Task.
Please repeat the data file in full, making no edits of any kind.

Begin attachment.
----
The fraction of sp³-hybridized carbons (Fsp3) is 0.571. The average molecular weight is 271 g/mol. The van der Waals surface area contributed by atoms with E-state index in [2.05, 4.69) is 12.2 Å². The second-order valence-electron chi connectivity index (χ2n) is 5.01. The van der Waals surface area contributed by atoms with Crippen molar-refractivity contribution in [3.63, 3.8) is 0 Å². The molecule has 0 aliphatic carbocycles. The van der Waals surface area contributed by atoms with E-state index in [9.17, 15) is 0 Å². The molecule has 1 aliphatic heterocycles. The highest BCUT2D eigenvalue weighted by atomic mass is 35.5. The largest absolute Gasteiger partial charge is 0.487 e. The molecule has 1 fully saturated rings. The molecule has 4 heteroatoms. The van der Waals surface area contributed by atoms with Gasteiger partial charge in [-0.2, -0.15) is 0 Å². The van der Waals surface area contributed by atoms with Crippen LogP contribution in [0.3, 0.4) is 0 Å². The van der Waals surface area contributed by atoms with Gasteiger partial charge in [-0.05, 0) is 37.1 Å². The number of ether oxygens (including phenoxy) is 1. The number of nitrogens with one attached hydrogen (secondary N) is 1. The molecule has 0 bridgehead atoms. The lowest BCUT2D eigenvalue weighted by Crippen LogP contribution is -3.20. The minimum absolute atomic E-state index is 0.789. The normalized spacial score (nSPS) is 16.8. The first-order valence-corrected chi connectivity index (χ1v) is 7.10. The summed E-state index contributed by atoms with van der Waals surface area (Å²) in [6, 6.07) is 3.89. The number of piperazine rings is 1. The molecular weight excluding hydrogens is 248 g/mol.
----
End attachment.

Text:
The fraction of sp³-hybridized carbons (Fsp3) is 0.571. The average molecular weight is 271 g/mol. The van der Waals surface area contributed by atoms with E-state index in [2.05, 4.69) is 12.2 Å². The second-order valence-electron chi connectivity index (χ2n) is 5.01. The van der Waals surface area contributed by atoms with Crippen molar-refractivity contribution in [3.63, 3.8) is 0 Å². The molecule has 0 aliphatic carbocycles. The van der Waals surface area contributed by atoms with E-state index in [9.17, 15) is 0 Å². The molecule has 1 aliphatic heterocycles. The highest BCUT2D eigenvalue weighted by atomic mass is 35.5. The largest absolute Gasteiger partial charge is 0.487 e. The molecule has 1 fully saturated rings. The molecule has 4 heteroatoms. The van der Waals surface area contributed by atoms with Gasteiger partial charge in [-0.2, -0.15) is 0 Å². The van der Waals surface area contributed by atoms with Crippen LogP contribution in [0.3, 0.4) is 0 Å². The van der Waals surface area contributed by atoms with Gasteiger partial charge in [-0.05, 0) is 37.1 Å². The number of ether oxygens (including phenoxy) is 1. The number of nitrogens with one attached hydrogen (secondary N) is 1. The molecule has 0 bridgehead atoms. The lowest BCUT2D eigenvalue weighted by Crippen LogP contribution is -3.20. The minimum absolute atomic E-state index is 0.789. The normalized spacial score (nSPS) is 16.8. The first-order valence-corrected chi connectivity index (χ1v) is 7.10. The summed E-state index contributed by atoms with van der Waals surface area (Å²) in [6, 6.07) is 3.89. The number of piperazine rings is 1. The molecular weight excluding hydrogens is 248 g/mol.